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Naming and shaming

Naming and shaming
Thousands of column inches have been dedicated to the role of the state in curbing sexual crimes. Towards the end of 2015, the NDA government passed controversial amendments to the Juvenile Justice Act, which, among other things, allows for juveniles 16 years or older to be tried as adults for heinous offences like rape. The previous UPA government passed an anti-rape law in 2013. Various institutions, including our Supreme Court, have recommended wholesale reforms in the way sexual assault investigations are conducted. Kerala, however, went a step further and decided to establish a registry of sex offenders. In other words, a record of people who have committed sexual crimes will be available to the public. This decision comes a week after a famous Malayalam movie actress was abducted and sexually assaulted. The incident had resulted in widespread protests across the state with the Opposition and members of Malayalam film fraternity questioning the state's capacity to protect women from such heinous crimes. What is the format of this sex registry, and how will it work?

At the time of publication, the Kerala government did not provide answers to these crucial questions, but affirmed that the records would be available for employers to profile potential job-seekers. The inspiration for such a move probably comes from the United States Department of Justice's National Sex Offender Public Website, which collates the sex offender lists of various states. Among the information listed in public are the name, photograph and current location of those convicted of sex crimes. Prima facie, a potential registry of sexual offenders seems like a real deterrent since it would name and shame the offender. There are numerous cases in India where repeat offenders escape the long arm of the law, despite committing heinous sexual crimes because of the social stigma attached to rape. We have read many horror stories of how survivors of sexual assault are compelled to compromise with their attackers instead of filing a First Information Report. Time and again the judiciary has landed on the wrong side of a sexual assault case, where offenders either get away with lighter sentences or judgements that take an eternity. In rural India, there are even cases of village councils and families forcing survivors to marry their attackers.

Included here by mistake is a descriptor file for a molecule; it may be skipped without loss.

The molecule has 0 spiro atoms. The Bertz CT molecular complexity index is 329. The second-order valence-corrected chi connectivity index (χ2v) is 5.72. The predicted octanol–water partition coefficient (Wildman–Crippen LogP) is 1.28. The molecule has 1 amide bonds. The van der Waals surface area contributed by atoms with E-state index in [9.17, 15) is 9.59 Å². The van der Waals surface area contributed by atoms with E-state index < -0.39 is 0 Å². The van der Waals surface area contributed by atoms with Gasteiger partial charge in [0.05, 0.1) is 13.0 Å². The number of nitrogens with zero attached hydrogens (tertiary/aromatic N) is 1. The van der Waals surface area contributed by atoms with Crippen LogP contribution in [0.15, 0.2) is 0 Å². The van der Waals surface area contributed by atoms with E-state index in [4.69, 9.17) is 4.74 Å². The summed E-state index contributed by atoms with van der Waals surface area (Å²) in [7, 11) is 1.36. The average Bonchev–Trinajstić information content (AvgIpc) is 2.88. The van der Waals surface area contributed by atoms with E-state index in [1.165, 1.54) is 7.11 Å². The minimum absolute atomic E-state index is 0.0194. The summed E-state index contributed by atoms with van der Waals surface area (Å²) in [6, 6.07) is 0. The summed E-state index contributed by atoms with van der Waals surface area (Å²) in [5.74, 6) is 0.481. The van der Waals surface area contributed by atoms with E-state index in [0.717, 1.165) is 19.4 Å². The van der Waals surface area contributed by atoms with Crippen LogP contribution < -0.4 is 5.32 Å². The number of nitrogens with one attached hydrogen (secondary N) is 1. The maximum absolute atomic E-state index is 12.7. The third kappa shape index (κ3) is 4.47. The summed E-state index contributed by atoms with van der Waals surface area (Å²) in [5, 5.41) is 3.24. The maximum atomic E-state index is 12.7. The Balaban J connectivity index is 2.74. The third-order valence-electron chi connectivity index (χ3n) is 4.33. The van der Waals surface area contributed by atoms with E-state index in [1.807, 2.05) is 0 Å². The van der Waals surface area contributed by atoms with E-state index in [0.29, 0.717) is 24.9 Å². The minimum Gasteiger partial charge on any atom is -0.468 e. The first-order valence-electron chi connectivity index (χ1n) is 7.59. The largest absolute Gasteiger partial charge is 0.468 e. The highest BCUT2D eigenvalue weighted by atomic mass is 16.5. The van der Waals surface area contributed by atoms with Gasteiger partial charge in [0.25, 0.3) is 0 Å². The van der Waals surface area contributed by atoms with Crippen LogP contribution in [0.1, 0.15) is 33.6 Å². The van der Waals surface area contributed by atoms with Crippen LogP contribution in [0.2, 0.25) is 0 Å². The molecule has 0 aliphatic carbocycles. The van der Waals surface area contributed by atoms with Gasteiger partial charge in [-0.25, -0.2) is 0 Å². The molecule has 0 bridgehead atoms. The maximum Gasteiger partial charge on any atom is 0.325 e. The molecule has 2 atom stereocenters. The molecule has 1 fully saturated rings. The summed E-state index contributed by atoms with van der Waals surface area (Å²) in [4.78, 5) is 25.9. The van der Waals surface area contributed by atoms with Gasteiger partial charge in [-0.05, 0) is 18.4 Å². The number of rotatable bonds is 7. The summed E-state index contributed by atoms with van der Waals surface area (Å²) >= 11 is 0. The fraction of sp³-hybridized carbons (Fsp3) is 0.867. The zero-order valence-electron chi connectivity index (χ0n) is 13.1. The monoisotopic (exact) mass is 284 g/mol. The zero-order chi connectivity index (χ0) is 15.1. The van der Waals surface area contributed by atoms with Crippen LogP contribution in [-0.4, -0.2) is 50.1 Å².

These institutional failures allow the offender to hide behind the wall of anonymity and give them the license to commit such crimes in the future. Nonetheless, any decision to set up a registry for sex offenders should follow some important principles of criminal justice. The Kerala government has not yet clarified whether names would be added to the list after a conviction or after a case is registered. It must explain its position, and ideally include only those who have been convicted by a court of law. One of the fundamental principles of criminal justice is that every accused is innocent until proven guilty. Any decision to establish a sex registry should not forget this fact. This is how it works in countries like the US and the United Kingdom, where such records exist. Including people on whom cases have merely been registered is fundamentally against the principle of innocent until proven guilty. If the registry does not follow this simple rule, individuals will be named and shamed even before the courts admit the charges against them. These checks are imperative to prevent misuse. Admittedly, the criminal justice system in India moves at a snail's pace. Trials drag on for years and repeat offenders get out on bail. However, this does not mean that the name of those potentially innocent is dragged through the mud. Going further, the establishment of a registry is not a one-stop solution to preventing sex crimes. Instead of dragging innocent people onto the list, our judicial system needs to undergo wholesale institutional reform.
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